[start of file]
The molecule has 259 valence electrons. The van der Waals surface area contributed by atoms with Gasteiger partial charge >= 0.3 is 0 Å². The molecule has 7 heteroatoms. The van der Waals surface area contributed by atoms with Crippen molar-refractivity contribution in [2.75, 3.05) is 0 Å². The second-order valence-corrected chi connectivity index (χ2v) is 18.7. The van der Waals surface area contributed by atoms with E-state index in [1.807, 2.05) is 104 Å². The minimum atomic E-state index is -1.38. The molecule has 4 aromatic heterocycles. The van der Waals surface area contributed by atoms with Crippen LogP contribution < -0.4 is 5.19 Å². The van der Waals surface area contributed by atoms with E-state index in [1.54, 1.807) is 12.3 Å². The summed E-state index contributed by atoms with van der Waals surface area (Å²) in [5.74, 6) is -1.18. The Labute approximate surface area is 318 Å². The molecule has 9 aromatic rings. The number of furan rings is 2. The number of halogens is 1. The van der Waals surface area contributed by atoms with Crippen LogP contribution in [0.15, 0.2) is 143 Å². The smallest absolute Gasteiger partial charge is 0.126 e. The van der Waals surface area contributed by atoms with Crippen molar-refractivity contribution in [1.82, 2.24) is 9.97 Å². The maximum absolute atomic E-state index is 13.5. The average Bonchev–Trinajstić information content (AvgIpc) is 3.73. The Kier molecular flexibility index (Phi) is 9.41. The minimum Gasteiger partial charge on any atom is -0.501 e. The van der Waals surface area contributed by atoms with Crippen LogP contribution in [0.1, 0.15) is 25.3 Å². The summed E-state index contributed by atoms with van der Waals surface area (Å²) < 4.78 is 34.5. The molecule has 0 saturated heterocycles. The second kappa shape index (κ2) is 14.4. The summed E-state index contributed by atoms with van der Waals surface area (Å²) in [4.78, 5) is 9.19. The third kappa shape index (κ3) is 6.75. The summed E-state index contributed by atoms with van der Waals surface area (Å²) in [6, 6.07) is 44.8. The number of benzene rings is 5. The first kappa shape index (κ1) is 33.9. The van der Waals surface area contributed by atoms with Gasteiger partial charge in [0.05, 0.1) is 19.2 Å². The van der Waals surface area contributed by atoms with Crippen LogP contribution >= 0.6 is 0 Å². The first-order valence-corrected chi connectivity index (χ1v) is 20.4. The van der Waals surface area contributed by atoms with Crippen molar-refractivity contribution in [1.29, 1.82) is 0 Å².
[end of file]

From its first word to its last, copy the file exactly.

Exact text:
The molecule has 259 valence electrons. The van der Waals surface area contributed by atoms with Gasteiger partial charge >= 0.3 is 0 Å². The molecule has 7 heteroatoms. The van der Waals surface area contributed by atoms with Crippen molar-refractivity contribution in [2.75, 3.05) is 0 Å². The second-order valence-corrected chi connectivity index (χ2v) is 18.7. The van der Waals surface area contributed by atoms with E-state index in [1.807, 2.05) is 104 Å². The minimum atomic E-state index is -1.38. The molecule has 4 aromatic heterocycles. The van der Waals surface area contributed by atoms with Crippen LogP contribution < -0.4 is 5.19 Å². The van der Waals surface area contributed by atoms with E-state index in [1.54, 1.807) is 12.3 Å². The summed E-state index contributed by atoms with van der Waals surface area (Å²) in [5.74, 6) is -1.18. The Labute approximate surface area is 318 Å². The molecule has 9 aromatic rings. The number of furan rings is 2. The number of halogens is 1. The van der Waals surface area contributed by atoms with Crippen LogP contribution in [0.15, 0.2) is 143 Å². The smallest absolute Gasteiger partial charge is 0.126 e. The van der Waals surface area contributed by atoms with Crippen molar-refractivity contribution in [1.82, 2.24) is 9.97 Å². The maximum absolute atomic E-state index is 13.5. The average Bonchev–Trinajstić information content (AvgIpc) is 3.73. The Kier molecular flexibility index (Phi) is 9.41. The minimum Gasteiger partial charge on any atom is -0.501 e. The van der Waals surface area contributed by atoms with Crippen LogP contribution in [0.1, 0.15) is 25.3 Å². The summed E-state index contributed by atoms with van der Waals surface area (Å²) < 4.78 is 34.5. The molecule has 0 saturated heterocycles. The second kappa shape index (κ2) is 14.4. The summed E-state index contributed by atoms with van der Waals surface area (Å²) in [4.78, 5) is 9.19. The third kappa shape index (κ3) is 6.75. The summed E-state index contributed by atoms with van der Waals surface area (Å²) in [6, 6.07) is 44.8. The number of benzene rings is 5. The first kappa shape index (κ1) is 33.9. The van der Waals surface area contributed by atoms with Gasteiger partial charge in [0.05, 0.1) is 19.2 Å². The van der Waals surface area contributed by atoms with Crippen LogP contribution >= 0.6 is 0 Å². The first-order valence-corrected chi connectivity index (χ1v) is 20.4. The van der Waals surface area contributed by atoms with Crippen molar-refractivity contribution in [1.29, 1.82) is 0 Å².